Class of 2010
M.Ed. and Ed.S. (School Psychology)
Licensed School Psychologist
Fort Wayne Community Schools
Benjamin Cunningham sits at the table for some very difficult conversations. As a school psychologist, he is responsible for assessing struggling students at four elementary schools in Fort Wayne, Ind. When students are having emotional, behavioral, academic, or cognitive challenges, it also falls to Benjamin to create a plan forward — and to explain that plan to a child’s parents.
“I recently had to tell parents that, based on the picture we have now, a high school diploma may not be a realistic goal for their son. In those cases we want to be focusing on life skills to make sure we’re preparing him to have an independent life.” Benjamin says. “There are often tears, because this is very big news. At the same time, there is also gratitude that at least we have a plan, rather than continuing to wonder why there’s not much progress and he’s not achieving.”
Benjamin works with students from age two through fifth grade, when kids’ minds are young and developing. It’s a crucial time for school psychologists, because most students’ needs are first identified at this time. The earlier that schools can identify and account for potential stumbling blocks, Benjamin explains, the more successful students can be.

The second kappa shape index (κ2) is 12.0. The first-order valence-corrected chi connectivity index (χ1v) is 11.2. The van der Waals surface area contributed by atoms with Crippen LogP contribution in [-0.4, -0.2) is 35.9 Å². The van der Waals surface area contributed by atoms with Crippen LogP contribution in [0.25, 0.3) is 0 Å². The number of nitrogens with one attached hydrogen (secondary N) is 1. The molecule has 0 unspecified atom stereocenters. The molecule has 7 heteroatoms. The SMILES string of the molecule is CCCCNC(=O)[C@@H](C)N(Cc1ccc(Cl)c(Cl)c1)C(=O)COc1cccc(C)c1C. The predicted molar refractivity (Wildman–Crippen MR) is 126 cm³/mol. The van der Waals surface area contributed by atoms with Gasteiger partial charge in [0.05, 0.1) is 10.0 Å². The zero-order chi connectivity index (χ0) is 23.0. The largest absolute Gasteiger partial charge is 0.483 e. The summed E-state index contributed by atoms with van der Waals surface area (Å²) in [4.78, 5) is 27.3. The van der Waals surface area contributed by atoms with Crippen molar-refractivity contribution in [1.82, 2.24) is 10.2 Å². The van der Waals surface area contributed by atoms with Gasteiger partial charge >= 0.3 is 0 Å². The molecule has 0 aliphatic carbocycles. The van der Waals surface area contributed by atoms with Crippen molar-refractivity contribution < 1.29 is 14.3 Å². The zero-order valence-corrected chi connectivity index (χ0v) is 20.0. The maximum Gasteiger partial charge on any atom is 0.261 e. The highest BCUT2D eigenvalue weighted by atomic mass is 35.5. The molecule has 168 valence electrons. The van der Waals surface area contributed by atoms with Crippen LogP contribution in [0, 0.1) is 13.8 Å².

Benjamin’s mentor, Valpo professor Christina Grabarek, instilled in him a motto he still follows: “Whatever you do, get into your position and make yourself indispensable.” So, he applies his knowledge of child psychopathology and assessment techniques, but also uses the relational skills he learned in his counseling classes at Valpo.
Sometimes, though, Benjamin is glad when his help is no longer needed. He recently sat down with the family of an elementary school student who had been placed into self-contained classroom for students with emotional disabilities. After working in that atmosphere, the student’s reading, speaking, and social abilities strengthened so rapidly that he was able to move back into a traditional classroom setting.
“We can always change plans,” Benjamin says. “In everything we do, we’re trying to set kids up for success. That’s our ultimate goal.”